Hibiscus – Identification

Each year I receive several questions  regarding hibiscus. Tropical hibiscus owners want to know how to bring their plants indoors for the winter and have many concerns about keeping them healthy. Confederate rose growers want to know how to root cuttings they can share with friends. Rose of Sharon fanciers need assurance that their prolifically blooming plants will survive the winter outdoors.

The hibiscus genus is fascinatingly wide and contains many beautiful and useful plants. It’s a member of the Malvaceae family, which contains many other beneficial hibiscus kin. What other plant family could you wear, eat, admire and read from in a single day?

The malva family includes cotton (Gossypium hirsutum) from which the jeans I wear nearly every day are made. If I choose to have lunch at Matthews Cafeteria in Tucker, I’m sure they will be serving tasty fried okra (Abelmoschus esculentus).

My summer landscape includes Rose of Sharon (Hibiscus syriacus), tropical hibiscus (H. rosa-sinensis) and scarlet hibiscus (H. coccineum). A regular morning route  takes me past a big clump of swamp mallow (H. moscheutos) and a gorgeous Confederate rose (H. mutabilis) on Scott Boulevard. Some of my reading material later in the day might be printed on paper containing the fiber-substitute kenaf (H. canabinus).

My fascination with the malva family aside, here are answers for those who haven’t yet mastered the intricacies of hibiscus care.

BRINGING TROPICAL HIBISCUS INDOORS If your hibiscus has flowers that are red, orange or yellow and which also have very elongated stamens in the center of the flower, it is likely a tropical hibiscus. It will not survive winter outdoors in Atlanta. If it is a large plant, you can trim it back by one fourth, to help it fit your available quarters, without harm. Place it in as much light as possible and water only enough to keep the soil damp. It may drop more leaves during the winter but when April rolls around, you can put it back on your patio and it will quickly regain its foliage. Remember to trim it in September next year to make it more attractive when it again comes inside for cold weather.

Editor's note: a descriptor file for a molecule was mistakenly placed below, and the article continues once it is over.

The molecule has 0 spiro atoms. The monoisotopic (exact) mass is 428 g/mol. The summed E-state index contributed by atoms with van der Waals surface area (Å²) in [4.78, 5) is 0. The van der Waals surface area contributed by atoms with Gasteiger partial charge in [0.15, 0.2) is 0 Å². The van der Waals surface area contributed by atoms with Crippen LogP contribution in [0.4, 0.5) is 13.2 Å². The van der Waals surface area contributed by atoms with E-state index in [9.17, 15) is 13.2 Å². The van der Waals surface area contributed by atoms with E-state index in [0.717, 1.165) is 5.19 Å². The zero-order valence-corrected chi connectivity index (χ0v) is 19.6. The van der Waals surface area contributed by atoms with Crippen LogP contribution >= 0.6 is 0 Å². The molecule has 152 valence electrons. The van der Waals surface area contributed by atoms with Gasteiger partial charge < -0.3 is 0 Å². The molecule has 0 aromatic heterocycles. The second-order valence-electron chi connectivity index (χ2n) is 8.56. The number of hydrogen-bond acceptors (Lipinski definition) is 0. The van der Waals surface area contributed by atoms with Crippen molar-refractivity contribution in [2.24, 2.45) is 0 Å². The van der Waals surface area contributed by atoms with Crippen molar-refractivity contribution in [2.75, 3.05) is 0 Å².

ROOTING CONFEDERATE ROSE It’s easy to root cuttings from almost all hibiscus but Confederate rose is even easier than most. Simply cut twelve inch stem lengths, strip off all but the top two leaves and stand the cuttings in a quart jar filled with water. Put the jar in a sunny kitchen window. Within a few weeks you’ll notice fine white roots forming underwater. When they are two inches long, plant each cutting in a six inch pot filled with potting soil. Care for it as a houseplant until April, when you can surprise and delight your friends with your horticultural generosity.

HARDY HIBISCUS Though tropical hibiscus is frost tender and Confederate rose is sometimes killed by severe winter cold, Rose of Sharon is completely hardy in Georgia. Swamp mallow and scarlet hibiscus are also winter hardy. Some gardeners complain that Rose of Sharon is too hardy since wayward seeds can quickly form a thicket around your original plant. Plant breeders have introduced a trio of improved Rose of Sharon cultivars, ‘Diana’, ‘Aphrodite’ and ‘Minerva’ whose good behavior and beauty are definitely not mythical.

There are dozens of other members of the malva family. I haven’t mentioned my lantern-flowered abutilon or the hollyhocks down the street that self-seed every year….. or the flattened, fasciated Lavatera I saw at Callaway Gardens this summer. In any case, whether you wear, eat or admire them, members of the extended hibiscus family comprise an extremely versatile plant household.

Scarlet Hibiscus

tropical hibiscus

tropical hibiscus

swamp hibiscus

swamp hibiscus

Rose of Sharon

Rose of Sharon hibiscus

Confederate rose hibiscus

Confederate rose hibiscus

Turk's cap hibiscus

Turk’s cap hibiscus

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